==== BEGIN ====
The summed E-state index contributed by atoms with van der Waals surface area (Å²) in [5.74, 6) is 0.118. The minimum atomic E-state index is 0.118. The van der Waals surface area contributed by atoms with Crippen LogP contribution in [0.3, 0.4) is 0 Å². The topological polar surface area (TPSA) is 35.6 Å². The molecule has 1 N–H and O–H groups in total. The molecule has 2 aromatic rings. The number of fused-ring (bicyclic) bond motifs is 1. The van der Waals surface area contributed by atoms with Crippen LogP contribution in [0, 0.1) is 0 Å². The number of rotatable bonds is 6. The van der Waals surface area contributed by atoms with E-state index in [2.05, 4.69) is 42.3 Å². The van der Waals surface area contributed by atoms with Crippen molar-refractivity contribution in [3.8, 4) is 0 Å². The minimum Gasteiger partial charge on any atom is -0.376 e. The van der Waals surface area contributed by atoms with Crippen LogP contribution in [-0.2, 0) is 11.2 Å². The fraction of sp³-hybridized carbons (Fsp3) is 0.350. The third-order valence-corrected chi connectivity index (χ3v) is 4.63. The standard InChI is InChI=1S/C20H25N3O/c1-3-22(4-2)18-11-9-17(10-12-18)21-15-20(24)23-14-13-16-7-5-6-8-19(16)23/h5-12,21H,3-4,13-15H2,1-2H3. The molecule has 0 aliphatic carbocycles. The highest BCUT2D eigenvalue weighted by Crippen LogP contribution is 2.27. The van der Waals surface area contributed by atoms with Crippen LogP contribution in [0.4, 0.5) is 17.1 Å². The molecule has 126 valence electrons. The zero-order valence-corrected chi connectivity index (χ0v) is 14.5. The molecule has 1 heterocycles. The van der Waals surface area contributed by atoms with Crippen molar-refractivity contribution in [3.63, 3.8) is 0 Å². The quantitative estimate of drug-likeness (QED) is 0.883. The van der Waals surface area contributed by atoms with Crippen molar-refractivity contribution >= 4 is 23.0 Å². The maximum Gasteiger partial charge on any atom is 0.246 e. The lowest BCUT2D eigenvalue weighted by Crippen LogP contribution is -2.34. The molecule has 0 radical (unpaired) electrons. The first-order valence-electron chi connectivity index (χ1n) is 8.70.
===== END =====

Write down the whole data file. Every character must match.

The summed E-state index contributed by atoms with van der Waals surface area (Å²) in [5.74, 6) is 0.118. The minimum atomic E-state index is 0.118. The van der Waals surface area contributed by atoms with Crippen LogP contribution in [0.3, 0.4) is 0 Å². The topological polar surface area (TPSA) is 35.6 Å². The molecule has 1 N–H and O–H groups in total. The molecule has 2 aromatic rings. The number of fused-ring (bicyclic) bond motifs is 1. The van der Waals surface area contributed by atoms with Crippen LogP contribution in [0, 0.1) is 0 Å². The number of rotatable bonds is 6. The van der Waals surface area contributed by atoms with E-state index in [2.05, 4.69) is 42.3 Å². The van der Waals surface area contributed by atoms with Crippen molar-refractivity contribution in [3.8, 4) is 0 Å². The minimum Gasteiger partial charge on any atom is -0.376 e. The van der Waals surface area contributed by atoms with Crippen LogP contribution in [-0.2, 0) is 11.2 Å². The fraction of sp³-hybridized carbons (Fsp3) is 0.350. The third-order valence-corrected chi connectivity index (χ3v) is 4.63. The standard InChI is InChI=1S/C20H25N3O/c1-3-22(4-2)18-11-9-17(10-12-18)21-15-20(24)23-14-13-16-7-5-6-8-19(16)23/h5-12,21H,3-4,13-15H2,1-2H3. The molecule has 0 aliphatic carbocycles. The highest BCUT2D eigenvalue weighted by Crippen LogP contribution is 2.27. The van der Waals surface area contributed by atoms with Crippen LogP contribution in [0.4, 0.5) is 17.1 Å². The molecule has 126 valence electrons. The zero-order valence-corrected chi connectivity index (χ0v) is 14.5. The molecule has 1 heterocycles. The van der Waals surface area contributed by atoms with Crippen molar-refractivity contribution in [3.63, 3.8) is 0 Å². The quantitative estimate of drug-likeness (QED) is 0.883. The van der Waals surface area contributed by atoms with Crippen molar-refractivity contribution >= 4 is 23.0 Å². The maximum Gasteiger partial charge on any atom is 0.246 e. The lowest BCUT2D eigenvalue weighted by Crippen LogP contribution is -2.34. The molecule has 0 radical (unpaired) electrons. The first-order valence-electron chi connectivity index (χ1n) is 8.70.